Resilience: An Essential Life Skill for Troubled Times

by Psyguy on August 30, 2010 · 0 comments

in Calgary Psychologists

The Great Recession of 2007-2008 has impacted people across the entire economic spectrum.  Even the wealthy have lost jobs, homes, and possessions.  And those who have yet to be negatively affected worry that they soon will be.  Fear and uncertainty are everywhere.  How do we cope?

The times require a fresh look at a valuable concept that research in the new field of positive psychology suggests might make significant contributions towards maintaining human happiness.  The concept is resilience.

Resilience in things is the ability of material to return to its original shape after being stretched or bent.  Resilience in people is the ability to recover quickly from a life altering event like job or income loss, illness, natural disasters, or the death of loved ones.

One only has to look to the bombardment of negative news to realize that far too many people have been “bent and stretched” in many ways.  Hard times have come and gone before and some people have had the ability to “snap back” from them.  Here are seven things essential for developing your resilience.

  1. Do Something
  2. Set Simple Goals
  3. Look for New Meaning in Your Life
  4. Reach Out to Those Around You
  5. Have a Good Laugh Now and Then
  6. Stay Hopeful
  7. Start a Diary

Do Something

Some people react to adversity by burying their heads in the sand and hoping it will all go away.  Resilient people adapt by getting over the impulse to moan and complain about how bad things are and instead take action to deal with the situation as it exists.  This generally involves objective assessments of where you are and developing plans to move forward.

Set Simple Goals

You can’t have a plan without a goal.  Goals keep us focused towards the future, not the past but it is important to be realistic and start out with simple goals that can lead to a sense of accomplishment.  A good practice is to set one or two goals for the day.  Before retiring at night, reflecting back on successful goal achievement keeps us positive and on track towards setting new goals.

Find Meaning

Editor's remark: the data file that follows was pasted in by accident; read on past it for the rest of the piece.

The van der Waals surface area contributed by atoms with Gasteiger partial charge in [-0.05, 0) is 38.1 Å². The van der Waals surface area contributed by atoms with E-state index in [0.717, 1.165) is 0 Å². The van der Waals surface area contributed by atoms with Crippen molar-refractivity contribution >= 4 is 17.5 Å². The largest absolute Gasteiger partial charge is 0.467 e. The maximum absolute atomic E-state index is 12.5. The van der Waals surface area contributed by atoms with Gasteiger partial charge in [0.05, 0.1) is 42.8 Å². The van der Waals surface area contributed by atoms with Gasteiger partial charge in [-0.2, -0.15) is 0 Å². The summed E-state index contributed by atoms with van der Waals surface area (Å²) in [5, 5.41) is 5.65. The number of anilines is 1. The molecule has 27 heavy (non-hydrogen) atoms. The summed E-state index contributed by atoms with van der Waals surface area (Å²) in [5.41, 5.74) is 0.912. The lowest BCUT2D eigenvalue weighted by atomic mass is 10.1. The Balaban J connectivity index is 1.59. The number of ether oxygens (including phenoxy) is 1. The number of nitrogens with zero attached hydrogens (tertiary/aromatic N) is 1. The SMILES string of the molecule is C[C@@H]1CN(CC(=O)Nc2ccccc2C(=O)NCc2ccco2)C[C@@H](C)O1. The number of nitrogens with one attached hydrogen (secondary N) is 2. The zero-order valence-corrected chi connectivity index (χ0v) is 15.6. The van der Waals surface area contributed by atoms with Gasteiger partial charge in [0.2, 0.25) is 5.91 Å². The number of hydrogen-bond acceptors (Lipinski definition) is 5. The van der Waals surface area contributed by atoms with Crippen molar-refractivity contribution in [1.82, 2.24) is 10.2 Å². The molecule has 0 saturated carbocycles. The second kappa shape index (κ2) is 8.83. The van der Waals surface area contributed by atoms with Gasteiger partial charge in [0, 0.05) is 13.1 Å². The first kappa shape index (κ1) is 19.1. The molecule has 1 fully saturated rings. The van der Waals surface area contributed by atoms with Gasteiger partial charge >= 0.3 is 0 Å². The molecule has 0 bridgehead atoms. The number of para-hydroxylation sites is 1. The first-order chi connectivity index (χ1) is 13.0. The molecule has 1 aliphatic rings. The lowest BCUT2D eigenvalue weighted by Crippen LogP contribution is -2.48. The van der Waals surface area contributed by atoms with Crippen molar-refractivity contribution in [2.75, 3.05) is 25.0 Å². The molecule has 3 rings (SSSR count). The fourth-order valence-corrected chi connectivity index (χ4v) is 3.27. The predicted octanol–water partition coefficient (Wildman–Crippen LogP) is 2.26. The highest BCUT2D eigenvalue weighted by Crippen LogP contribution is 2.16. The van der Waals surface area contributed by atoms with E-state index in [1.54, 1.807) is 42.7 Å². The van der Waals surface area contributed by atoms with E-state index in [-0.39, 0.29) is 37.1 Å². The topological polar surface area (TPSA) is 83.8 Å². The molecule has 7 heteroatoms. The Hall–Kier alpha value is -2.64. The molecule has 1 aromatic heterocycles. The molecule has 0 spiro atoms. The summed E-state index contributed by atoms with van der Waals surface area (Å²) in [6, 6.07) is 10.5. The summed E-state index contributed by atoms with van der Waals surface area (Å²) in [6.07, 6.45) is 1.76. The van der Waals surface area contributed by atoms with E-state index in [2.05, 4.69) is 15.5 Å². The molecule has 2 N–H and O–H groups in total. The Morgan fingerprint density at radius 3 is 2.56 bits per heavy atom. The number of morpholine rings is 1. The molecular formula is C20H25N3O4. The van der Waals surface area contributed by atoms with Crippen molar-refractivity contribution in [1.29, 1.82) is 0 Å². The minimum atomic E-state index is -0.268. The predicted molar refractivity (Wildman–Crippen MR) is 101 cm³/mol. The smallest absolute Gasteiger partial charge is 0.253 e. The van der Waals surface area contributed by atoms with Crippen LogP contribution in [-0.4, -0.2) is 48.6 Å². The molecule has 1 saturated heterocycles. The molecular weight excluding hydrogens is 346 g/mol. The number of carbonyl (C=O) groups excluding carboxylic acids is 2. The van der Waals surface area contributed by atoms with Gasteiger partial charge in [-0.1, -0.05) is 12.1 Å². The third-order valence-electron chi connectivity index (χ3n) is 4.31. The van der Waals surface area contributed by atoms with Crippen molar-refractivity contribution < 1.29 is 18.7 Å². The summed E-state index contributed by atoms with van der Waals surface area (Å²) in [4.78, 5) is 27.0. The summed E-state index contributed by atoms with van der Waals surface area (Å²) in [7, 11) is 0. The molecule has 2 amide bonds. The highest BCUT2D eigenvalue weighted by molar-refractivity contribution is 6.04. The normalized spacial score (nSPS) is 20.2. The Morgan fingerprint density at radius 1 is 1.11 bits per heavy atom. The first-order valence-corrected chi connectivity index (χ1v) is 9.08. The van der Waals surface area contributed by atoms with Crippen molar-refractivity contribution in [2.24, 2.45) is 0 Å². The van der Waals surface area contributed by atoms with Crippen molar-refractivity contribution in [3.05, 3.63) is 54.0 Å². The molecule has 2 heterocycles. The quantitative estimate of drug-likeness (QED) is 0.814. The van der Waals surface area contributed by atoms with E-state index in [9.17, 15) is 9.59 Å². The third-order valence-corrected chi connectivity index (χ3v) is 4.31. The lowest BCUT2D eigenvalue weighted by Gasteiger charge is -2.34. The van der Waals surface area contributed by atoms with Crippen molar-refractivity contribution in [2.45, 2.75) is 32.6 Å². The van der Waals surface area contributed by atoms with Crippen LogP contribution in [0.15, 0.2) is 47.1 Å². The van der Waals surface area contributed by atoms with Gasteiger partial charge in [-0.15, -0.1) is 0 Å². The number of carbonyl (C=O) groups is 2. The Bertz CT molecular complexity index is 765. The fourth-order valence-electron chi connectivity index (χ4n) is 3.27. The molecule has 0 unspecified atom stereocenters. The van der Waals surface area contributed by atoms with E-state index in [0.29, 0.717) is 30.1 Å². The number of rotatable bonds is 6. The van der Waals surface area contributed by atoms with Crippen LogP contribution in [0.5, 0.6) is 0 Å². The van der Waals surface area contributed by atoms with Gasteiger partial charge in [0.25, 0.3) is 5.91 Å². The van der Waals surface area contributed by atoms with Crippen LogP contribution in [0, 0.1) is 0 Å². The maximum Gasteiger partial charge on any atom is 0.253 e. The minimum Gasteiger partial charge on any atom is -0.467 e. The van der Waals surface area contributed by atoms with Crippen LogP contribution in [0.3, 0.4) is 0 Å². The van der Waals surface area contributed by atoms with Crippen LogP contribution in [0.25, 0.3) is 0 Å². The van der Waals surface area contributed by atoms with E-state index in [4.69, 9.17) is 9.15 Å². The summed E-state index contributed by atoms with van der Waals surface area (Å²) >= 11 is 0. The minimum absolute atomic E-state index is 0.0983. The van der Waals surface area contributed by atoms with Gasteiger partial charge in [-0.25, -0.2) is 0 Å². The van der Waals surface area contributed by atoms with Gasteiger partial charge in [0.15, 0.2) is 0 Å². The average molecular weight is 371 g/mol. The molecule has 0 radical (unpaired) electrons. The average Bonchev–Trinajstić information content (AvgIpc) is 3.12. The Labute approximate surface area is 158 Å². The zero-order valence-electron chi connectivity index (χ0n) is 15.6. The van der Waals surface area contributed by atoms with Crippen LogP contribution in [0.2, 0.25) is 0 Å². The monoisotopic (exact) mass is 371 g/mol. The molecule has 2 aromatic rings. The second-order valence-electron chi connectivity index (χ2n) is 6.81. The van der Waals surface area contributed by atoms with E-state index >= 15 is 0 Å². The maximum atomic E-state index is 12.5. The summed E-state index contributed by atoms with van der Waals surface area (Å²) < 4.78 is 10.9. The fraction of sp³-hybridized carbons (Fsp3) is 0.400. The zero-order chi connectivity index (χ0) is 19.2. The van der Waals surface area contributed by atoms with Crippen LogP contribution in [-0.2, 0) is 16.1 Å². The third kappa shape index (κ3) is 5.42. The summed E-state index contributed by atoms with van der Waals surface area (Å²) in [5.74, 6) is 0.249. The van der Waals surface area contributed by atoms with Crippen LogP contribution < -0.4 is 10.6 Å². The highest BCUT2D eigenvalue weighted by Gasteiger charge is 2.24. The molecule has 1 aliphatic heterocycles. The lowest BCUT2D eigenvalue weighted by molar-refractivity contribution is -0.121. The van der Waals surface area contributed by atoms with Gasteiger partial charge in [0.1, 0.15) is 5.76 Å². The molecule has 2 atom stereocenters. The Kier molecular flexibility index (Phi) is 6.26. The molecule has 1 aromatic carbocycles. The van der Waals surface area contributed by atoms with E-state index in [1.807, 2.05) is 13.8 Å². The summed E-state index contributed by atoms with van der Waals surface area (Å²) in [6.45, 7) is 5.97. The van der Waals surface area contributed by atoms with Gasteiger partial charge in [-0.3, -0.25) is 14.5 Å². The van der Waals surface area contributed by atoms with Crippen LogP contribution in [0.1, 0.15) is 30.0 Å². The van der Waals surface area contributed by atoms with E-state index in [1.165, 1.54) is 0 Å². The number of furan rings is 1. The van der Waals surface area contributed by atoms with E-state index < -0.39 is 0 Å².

The ideal in most western industrialized societies is a pleasurable life, where pleasure is derived from our material possessions.  Some of us find meaning in our lives from our work, but if you are out of work, what do you do?  Take action and look for different sources of meaning.  Many find building and enhancing relationships with other people to be the key.

Reach Out

Humans have been social animals since the dawn of time but in today’s fast paced achievement oriented society; our relationships with others often take a back seat to other concerns.  Job becomes more important than family.  If we have little time for our families, we have even less for friends and neighbors.

For centuries, reaching out to other people has provided significant meaning to those who take the time to do it.  Look to family and friends for support and acceptance.  Find opportunities in your community to volunteer your time in the service of others.

Laugh

Humor has always been a great healer.  There is humor to be found even in stressful situations, if you take the time to look for it.  Have a good laugh as often as you can.  Try watching good comedies as a way to get the laughter flowing.

Stay Hopeful

Few things facilitate resilience as much as hope.  Believing that things will get better, coupled with actions to make things happen, are the keys to bouncing back.  Once you lose hope, you stop taking action.

Start a Diary

Take the time to keep a record of all you are doing.  A good way to get started is to adopt an exercise popularized by positive psychologists called the “three things exercise.”  Before you retire, think back on your day and identify three positive things that happened to you.  These are thinks for which you are thankful.  This kind of “counting your blessings” and recording them keeps us focused on the positive around us, not the negative.

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